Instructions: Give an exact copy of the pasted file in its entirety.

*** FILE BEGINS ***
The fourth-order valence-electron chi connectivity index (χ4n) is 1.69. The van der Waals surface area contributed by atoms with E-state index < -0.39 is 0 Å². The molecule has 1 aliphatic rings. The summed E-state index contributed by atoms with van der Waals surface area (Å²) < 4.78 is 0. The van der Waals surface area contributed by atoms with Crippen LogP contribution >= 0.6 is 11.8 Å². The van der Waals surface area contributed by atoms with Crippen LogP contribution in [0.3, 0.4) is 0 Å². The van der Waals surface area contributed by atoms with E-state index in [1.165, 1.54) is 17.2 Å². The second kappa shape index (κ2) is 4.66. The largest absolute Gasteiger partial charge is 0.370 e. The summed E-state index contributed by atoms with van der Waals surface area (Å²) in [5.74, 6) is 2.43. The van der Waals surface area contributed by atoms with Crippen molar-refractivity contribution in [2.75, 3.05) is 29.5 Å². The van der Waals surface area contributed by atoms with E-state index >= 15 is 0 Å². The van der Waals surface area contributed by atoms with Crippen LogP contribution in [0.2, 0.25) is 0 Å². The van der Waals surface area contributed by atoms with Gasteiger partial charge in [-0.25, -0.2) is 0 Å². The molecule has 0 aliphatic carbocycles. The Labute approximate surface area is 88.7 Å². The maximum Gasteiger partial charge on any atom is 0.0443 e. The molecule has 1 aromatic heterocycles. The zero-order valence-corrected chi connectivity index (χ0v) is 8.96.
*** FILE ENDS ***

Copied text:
The fourth-order valence-electron chi connectivity index (χ4n) is 1.69. The van der Waals surface area contributed by atoms with E-state index < -0.39 is 0 Å². The molecule has 1 aliphatic rings. The summed E-state index contributed by atoms with van der Waals surface area (Å²) < 4.78 is 0. The van der Waals surface area contributed by atoms with Crippen LogP contribution >= 0.6 is 11.8 Å². The van der Waals surface area contributed by atoms with Crippen LogP contribution in [0.3, 0.4) is 0 Å². The van der Waals surface area contributed by atoms with E-state index in [1.165, 1.54) is 17.2 Å². The second kappa shape index (κ2) is 4.66. The largest absolute Gasteiger partial charge is 0.370 e. The summed E-state index contributed by atoms with van der Waals surface area (Å²) in [5.74, 6) is 2.43. The van der Waals surface area contributed by atoms with Crippen molar-refractivity contribution in [2.75, 3.05) is 29.5 Å². The van der Waals surface area contributed by atoms with E-state index >= 15 is 0 Å². The van der Waals surface area contributed by atoms with Crippen LogP contribution in [0.2, 0.25) is 0 Å². The van der Waals surface area contributed by atoms with Gasteiger partial charge in [-0.25, -0.2) is 0 Å². The molecule has 0 aliphatic carbocycles. The Labute approximate surface area is 88.7 Å². The maximum Gasteiger partial charge on any atom is 0.0443 e. The molecule has 1 aromatic heterocycles. The zero-order valence-corrected chi connectivity index (χ0v) is 8.96.